Want to get somewhere in style, and without the hassle of TSA lines and airline baggage fees?
Now with a few taps on an iPhone ap,p you can land a comfy seat on a luxury private jet at prices that are coming down to earth.
Jet-sharing services such as JetSmarter are causing turbulence in the air travel industry, just as Uber and Lyft disrupted the hold of taxis over local ground transportation and Airbnb changed the game for travel lodging.
These jet-sharing services apply the same technology that helped lower prices in other segments of the travel industry.
To be sure, private jets are not priced for everybody — not just yet — but they are getting competitive enough to lure first-class travelers now. The aim is for a much bigger market, however.
With big data at his company’s core, Sergey Petrossov, CEO of JetSmarter, says someday apps could be so efficient they could make private jets compete in price with road travel. JetSmarter is backed by rapper and businessman Jay Z and the Saudi royal family.
“Traditionally, private aviation was accessible to the point-one percent — not even the one percent,” Petrossov recently told Billboard magazine.
For instance, only the insanely rich were able to fork over the money for a whole new Gulfstream G650, which runs about $65 million.
Very wealthy people traditionally gained access to private aviation by preparing for a certain number of flight hours. At the entry level, that means paying $125,000 to $135,000 for about 25 hours of flight time with a jet card on a light jet, says SherpaReport.com, which analyzes the shared luxury property market. Technically, that’s a sublease of a fractional ownership of a jet — like a flying timeshare — which starts at about $275,000 for a 1/16th share of a plane.
JetSmarter’s entry-level membership runs around $9,675 annually after a $3,500 initiation fee. You can book complimentary seats through its “Jet Shuttle” service to a limited number of cities. The company also offers members “Jet Deals,” complimentary seats on last-minute pop-up flights to random destinations. You can also book a traditional charter, not free.
JetSmarter and similar services offer deals mainly to fill seats on “empty legs,” when hundreds of private jets would fly without passengers on their way somewhere to pick up people. That’s about one-third of all private flights, says CNN.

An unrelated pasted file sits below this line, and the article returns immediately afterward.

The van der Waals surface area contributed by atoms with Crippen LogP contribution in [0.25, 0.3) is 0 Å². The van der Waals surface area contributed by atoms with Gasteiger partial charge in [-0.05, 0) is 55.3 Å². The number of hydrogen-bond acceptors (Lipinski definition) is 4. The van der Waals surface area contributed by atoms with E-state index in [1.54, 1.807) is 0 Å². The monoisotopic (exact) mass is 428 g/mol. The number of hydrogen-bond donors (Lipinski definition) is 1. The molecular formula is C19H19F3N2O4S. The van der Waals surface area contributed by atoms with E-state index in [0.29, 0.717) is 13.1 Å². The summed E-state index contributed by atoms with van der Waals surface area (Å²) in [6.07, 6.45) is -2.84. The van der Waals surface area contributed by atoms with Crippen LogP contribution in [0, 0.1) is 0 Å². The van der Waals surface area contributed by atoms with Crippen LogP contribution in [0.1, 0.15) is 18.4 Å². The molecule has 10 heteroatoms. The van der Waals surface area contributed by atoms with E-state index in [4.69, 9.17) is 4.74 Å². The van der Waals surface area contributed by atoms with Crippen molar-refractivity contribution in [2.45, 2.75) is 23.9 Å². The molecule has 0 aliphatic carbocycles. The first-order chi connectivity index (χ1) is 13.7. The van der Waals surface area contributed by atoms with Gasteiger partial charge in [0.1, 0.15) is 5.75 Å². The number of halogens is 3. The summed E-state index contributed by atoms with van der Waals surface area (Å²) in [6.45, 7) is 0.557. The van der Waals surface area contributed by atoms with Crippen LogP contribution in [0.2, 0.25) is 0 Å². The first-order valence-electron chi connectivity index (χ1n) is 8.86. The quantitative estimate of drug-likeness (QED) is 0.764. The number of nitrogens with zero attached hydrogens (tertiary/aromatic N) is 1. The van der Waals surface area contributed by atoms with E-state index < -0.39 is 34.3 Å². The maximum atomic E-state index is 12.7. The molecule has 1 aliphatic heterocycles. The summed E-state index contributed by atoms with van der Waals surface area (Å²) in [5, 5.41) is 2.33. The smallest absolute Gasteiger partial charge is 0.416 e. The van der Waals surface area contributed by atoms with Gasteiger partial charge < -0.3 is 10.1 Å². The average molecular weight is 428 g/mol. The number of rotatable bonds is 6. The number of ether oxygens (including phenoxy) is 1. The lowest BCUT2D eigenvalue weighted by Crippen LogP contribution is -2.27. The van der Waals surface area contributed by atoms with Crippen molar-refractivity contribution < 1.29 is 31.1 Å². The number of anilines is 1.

More ways to get away
With Magellan Jets, you can buy a block of flight time and get matched to planes through an iPhone app. A 25-hour block is good for five to 10 trips a year, Magellan Jets says. Prices range from an hourly rate of $4,350 to fly on a Hawker 400XP to $14,500 for a flight on a Gulfstream G450.
Magellan can arrange a domestic flight within 10 hours of a member’s request, its president, Anthony Tivnan, recently told The New York Times. The Quincy, Massachusetts-based company says it works with 95 aircraft providers.
“It takes us seconds to find this availability,” Tivnan told the Times. Without the internet, “we couldn’t do that, so you had to go to one of the legacy fractional carriers.”
With startup Victor, an online marketplace for charter flights, instead of paying $1,000 for a first-class round-trip airline ticket from Los Angeles to Las Vegas, you could team up with five friends for a charter that costs $4,750, or less than $750 per person.
“With private, you can show up to any one of [a number of] regional airports five minutes before your scheduled departure,” David Young, a Victor executive, told Billboard.
Victor also offers whole empty-leg jets, which it says can save you up to 75 percent of a conventional private jet charter. For example, a recent posting offered a Chicago to Scottsdale, Arizona, charter for up to six passengers for $11,603, or about $1,934 a person for all six.
Not all jet-sharing startups will make it.
BlackJet, actually touted as “Uber for Jets” and supported by Uber co-founder Garrett Camp and a host of celebrities, shut down early in May, Business Insider reported. BlackJet required an annual fee, giving members access to a network of jets on which they could book seats on predetermined routes. It followed the demise of Beacon, a company that charged a $1,000 deposit and $2,000 a month for unlimited travel between Boston and Westchester County, New York.
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